What does the Republican Lawsuit against expanding DACA and the new DAPA program mean for the 5 million immigrants that would qualify for these programs?

The Republican lawsuit against DACA expansion and DAPA was undoubtedly a bump in the road, but it is not the final word. The law is clear and DAPA/DACA expansion policies are legal, despite what Judge Hanen thinks. Until the Texas case is resolved on appeal, DREAMers and parents who were preparing to apply should continue to do so.

Importantly, applicants for the DACA program created in 2012 can and should continue to apply. The lawsuit does not affect them.

Applicants for DACA expansion (the changes announced in 2014) should continue to collect documents and other proof showing of arrival in the U.S. before the age of 16 and that they were in the U.S. on January 1, 2010.

DAPA applicants should collect all necessary proof that they’ve lived in the U.S. since before January 1, 2010 and, on November 20, 2014–the day President Obama announced his immigration executive actions–were the parent of a U.S. citizen or lawful permanent resident.

And, of course, applicants should be prepared to pay the expected $465 application filing fee which includes the cost of criminal background checks.

Does the Republican lawsuit block all of President Obama’s immigration actions?

No! While the future of DAPA and DACA expansion could be tied up in the courts for the next few weeks or (maybe even months), Republicans cannot touch Obama’s immigration actions that are already being implemented.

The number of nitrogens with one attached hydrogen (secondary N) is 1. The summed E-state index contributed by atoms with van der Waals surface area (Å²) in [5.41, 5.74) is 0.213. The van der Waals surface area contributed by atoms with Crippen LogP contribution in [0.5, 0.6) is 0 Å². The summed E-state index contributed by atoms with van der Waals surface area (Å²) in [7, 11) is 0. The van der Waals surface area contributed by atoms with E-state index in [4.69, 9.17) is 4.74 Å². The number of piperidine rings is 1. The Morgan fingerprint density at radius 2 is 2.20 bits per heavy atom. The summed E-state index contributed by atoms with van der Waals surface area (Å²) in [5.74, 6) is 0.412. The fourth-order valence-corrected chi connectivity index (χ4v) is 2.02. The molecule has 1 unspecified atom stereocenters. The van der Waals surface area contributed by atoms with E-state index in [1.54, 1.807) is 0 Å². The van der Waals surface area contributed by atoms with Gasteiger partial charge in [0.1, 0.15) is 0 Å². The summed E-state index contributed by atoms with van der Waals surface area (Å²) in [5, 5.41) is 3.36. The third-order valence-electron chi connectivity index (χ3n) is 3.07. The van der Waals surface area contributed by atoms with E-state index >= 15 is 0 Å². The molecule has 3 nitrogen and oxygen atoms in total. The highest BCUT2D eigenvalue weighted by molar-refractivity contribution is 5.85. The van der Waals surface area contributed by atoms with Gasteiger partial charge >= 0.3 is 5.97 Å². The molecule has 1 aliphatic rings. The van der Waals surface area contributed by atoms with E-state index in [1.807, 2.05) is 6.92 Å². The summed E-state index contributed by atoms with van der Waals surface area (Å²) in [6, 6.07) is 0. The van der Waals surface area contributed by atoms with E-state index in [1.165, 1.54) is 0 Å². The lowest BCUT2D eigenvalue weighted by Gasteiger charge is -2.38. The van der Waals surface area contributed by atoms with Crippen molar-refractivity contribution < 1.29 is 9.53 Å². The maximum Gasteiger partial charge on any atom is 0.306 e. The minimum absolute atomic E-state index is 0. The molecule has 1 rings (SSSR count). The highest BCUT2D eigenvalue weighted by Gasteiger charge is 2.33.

Judge Hanen’s order does NOT affect the original, existing DACA program. Individuals who qualify for deferred action based on the criteria outlined in 2012 can and should continue to apply.

Judge Hanen’s order also has NO effect on the immigration enforcement priorities that President Obama laid out as part of his executive actions. These new priorities, which are detailed in a memorandum from Homeland Security Secretary Jeh Johnson, direct immigration agents to focus on the deportation of aliens who are national security threats, felons, criminal gang members, visa abusers and serious immigration violators.

This means that DREAMers and parents of U.S. citizens who meet the criteria for DACA expansion and DAPA generally should not be deported–even if they come into contact with ICE or CBP. They are only at risk if their deportation would service an “important federal interest” such as individuals who pose a threat to community safety.

Nobody has (or can) seriously question whether or not President Obama’s immigration enforcement priorities are legal. And they go beyond the confines of DACA and DAPA to prevent unjust deportation of other undocumented immigrants with roots and ties to the United States.

But how can we trust that these priorities are being implemented?

This is an important question given past experience with various iterations of “enforcement priorities” memos.

The good news is that so far ICE field offices seem to be following the new enforcement priorities. In Ohio, for example, ICE agents took it upon themselves to postpone the imminent removal of an undocumented mother of a U.S. citizen child after the policies were announced. While the woman still needs DAPA to get stability, at least her low priority removal status allows immigration enforcement agents to focus on dangerous criminals and national security risks. Vox’s Dara Lindreportedlast week that 1000 people have been released from immigration custody since DHS released its enforcement priorities in November.

Nevertheless, immigration advocates must remain vigilant. If a DREAMer, undocumented parent or long-term resident is apprehended, detained or facing removal, ICE officials should be notified immediately that the person is not an enforcement priority and should not be detained or removed. Ideally this should be done through a licensed attorney who is experienced with the deferred action process. If local officials appear to not be following priorities, attorneys should sound alarm bells to higher immigration agency authorities and immigration advocacy groups like America’s Voice Education Fund who can work to ensure that ICE agents closely follow the President’s smart enforcement priorities.